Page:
What is knowledge? By Miguel Catalán

This post is also available in: Spanish

Knowledge comes at the cost of loss. Was it worth it?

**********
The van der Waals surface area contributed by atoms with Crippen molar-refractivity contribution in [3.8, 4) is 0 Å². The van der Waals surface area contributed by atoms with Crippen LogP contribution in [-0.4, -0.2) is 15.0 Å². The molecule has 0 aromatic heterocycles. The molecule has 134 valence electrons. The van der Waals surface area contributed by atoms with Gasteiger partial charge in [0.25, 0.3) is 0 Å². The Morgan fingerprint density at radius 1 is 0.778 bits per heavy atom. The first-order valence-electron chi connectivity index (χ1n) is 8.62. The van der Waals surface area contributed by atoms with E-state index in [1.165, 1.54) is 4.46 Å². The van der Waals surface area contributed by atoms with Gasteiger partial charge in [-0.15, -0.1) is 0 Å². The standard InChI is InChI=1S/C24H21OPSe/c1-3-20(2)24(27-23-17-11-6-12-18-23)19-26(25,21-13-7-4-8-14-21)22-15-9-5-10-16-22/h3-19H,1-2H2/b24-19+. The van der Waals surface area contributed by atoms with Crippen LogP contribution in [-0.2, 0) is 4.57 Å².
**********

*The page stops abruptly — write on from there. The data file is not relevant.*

The Judaic myth, which inherits previous myths -I mean Persian, Egyptian or Mesopotamian- leaves us filled with melancholy for the lost paradise, which is really just missing that which never existed. In that sense, it presupposes the existence of some golden age in which we had no need to hide in the deep or lie to our parents. That is simply a myth. Now we know, thanks to the sciences, of conduct, ethology, primatology, that moment never happened. That we’ve always been guilty. Guilty as a group for persecuting individuals which behave differently from the majority, and as individuals for breaking the laws of the tribe, for not doing that which is expected of us. This complex reality has always been the case, also now, in open societies and in closed ones. We have testimonials from people in concentration camps which gossiped and kept secrets from the guards in difficult circumstances. In some concentration camps there was music twenty-four hours a day, in order to avoid communication between interns. That music, of course, was different from the one we can hear in today’s department stores, but deep down not so different.

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